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Conservation benefit: Establishment of a 413-acre conservation area for 10 years

Community benefit: Renovation and upgrade of the village meeting house and reroofing of the health clinic in Muri Village

Date Approved: 01.2010

Ocean

This project protects ocean ecosystems, making coastal communities more economically and physically secure in the face of climate change.

Muri is a popular holiday resort on south side of the beautiful island of Rarotonga. Many international visitors and Cook Islanders use its beach and lagoon for recreation. The area is threatened, however, by too much fishing.

The Muri community will declare 413 acres of the lagoon and surrounding area as a protected area for 10 years. Harvesting any coral, fish, marine mammals, birds, or mammals that live on the islet will be prohibited. The only exception will be the catching food fish for community use. Sand mining of the beach will also be prohibited.

The community requested support to upgrade their meeting house so it could be used for as a cyclone evacuation center, cultural arts center, gymnasium, and site for health care. Seacology, working with the Muri Environment Care Group, will help fund the renovation of the meeting house and health clinic.

Project Updates

September 2015

Field Representative Tuaine Tuara reports that the renovations are complete and that the community held its first market day, where local women could sell food and crafts, and hopes to operate daily. The hot water system is operating very well, which is especially appreciated by those who use the child welfare clinic and kitchen facilities. The leftover roofing iron was used to construct a shelter over the water station.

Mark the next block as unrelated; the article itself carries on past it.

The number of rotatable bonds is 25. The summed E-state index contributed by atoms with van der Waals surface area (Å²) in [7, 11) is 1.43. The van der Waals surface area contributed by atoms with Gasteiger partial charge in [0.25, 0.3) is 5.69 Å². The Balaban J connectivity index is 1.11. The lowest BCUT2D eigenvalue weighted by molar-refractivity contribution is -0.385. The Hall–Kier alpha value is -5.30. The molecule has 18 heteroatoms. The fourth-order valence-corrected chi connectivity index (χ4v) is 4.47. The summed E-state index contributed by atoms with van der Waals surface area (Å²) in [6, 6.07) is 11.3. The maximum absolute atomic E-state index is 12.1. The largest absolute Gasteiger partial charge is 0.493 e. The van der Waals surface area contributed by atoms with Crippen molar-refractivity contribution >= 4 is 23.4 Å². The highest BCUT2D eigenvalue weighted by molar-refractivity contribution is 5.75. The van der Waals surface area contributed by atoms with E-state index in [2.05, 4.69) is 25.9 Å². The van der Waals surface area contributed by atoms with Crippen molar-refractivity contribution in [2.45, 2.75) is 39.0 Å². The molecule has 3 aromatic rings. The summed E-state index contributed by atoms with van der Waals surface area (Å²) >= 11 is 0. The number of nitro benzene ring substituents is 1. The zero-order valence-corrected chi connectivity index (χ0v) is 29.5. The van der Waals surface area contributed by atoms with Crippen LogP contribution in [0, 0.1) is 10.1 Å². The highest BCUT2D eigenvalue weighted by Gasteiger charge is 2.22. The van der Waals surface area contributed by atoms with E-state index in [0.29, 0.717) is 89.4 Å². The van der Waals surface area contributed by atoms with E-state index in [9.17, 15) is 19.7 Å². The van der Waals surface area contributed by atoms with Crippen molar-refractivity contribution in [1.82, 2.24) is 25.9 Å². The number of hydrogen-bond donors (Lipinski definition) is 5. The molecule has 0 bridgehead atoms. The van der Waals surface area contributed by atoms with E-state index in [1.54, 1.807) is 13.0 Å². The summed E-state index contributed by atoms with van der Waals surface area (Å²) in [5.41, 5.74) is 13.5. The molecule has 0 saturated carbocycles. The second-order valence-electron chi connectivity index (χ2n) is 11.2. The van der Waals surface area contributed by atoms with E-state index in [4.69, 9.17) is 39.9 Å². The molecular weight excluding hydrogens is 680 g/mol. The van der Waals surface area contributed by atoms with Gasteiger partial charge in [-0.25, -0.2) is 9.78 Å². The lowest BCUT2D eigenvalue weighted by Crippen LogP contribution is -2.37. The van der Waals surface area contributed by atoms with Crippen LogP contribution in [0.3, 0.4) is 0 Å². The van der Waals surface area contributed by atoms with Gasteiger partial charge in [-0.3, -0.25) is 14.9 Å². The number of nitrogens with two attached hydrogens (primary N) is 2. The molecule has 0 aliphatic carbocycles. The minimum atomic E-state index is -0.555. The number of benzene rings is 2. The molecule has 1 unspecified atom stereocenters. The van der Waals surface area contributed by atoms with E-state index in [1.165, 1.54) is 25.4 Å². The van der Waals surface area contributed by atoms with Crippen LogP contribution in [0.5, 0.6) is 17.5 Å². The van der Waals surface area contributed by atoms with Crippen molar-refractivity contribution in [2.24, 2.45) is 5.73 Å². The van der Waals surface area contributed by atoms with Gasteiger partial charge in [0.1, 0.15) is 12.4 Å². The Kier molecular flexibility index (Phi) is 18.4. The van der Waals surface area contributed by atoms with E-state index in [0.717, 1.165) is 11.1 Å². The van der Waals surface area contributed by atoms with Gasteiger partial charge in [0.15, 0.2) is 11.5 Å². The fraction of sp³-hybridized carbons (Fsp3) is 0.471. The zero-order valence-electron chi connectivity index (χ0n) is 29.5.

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July 2015

The framework for the shelter is complete. The roofing part is waiting for some dry weather; the Cook Islands have been unusually wet for the last few months.

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April 2015

Improvements to the building have begun. The hot water system and sliding door have been installed. All materials for the extension have been procured, but construction is delayed by the current wet weather. The project should be completed by the end of May.

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January 2015

Cook Islands Field Representative Tuaine Tuara visited the Muri community in August 2014 and observed that the building constructed with Seacology funds in 2010 is well-used, and is currently functioning as a community center, health clinic, and community police station. Village leaders wish to make improvements to the building to make it more functional and secure, and so that it can be used as a market for local women to sell produce and handicrafts. In return, the community has agreed to protect their 413-acre conservation area for an additional 10 years.

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January 2011

The main building has been used for community workshops and other village activities. The clinic is being fully utilized by nurses from the Ministry of Health. A volunteer caretaker is looking after both buildings as well as the water purifier. According to Allan Tuara, the community sends their appreciation to Seacology for the tremendous help in bringing these two centers back to what they used to be.

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August 2010

Field representative Allan Tuara reports that the center was officially opened on August 14, 2010 with over 100 people in attendance. The water purifying unit attached to the outside of the center is also now fully functional and clean water is readily available to the community free of charge.

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June 2010

Field representative Allan Tuara reports that the old toilets/bathrooms in the main hall have been demolished and new toilets/bathrooms to the rear side of the hall have been framed and lined with all water piping done. The ceiling to the main hall area has been reframed and partly lined and is awaiting completion of the wiring. Once the new wiring is installed then the ceiling in the main hall can be finished and the main hall painted. 60% of the interior and 95% of the exterior walls have been painted with new primer/sealer and are ready for new paint to be applied.

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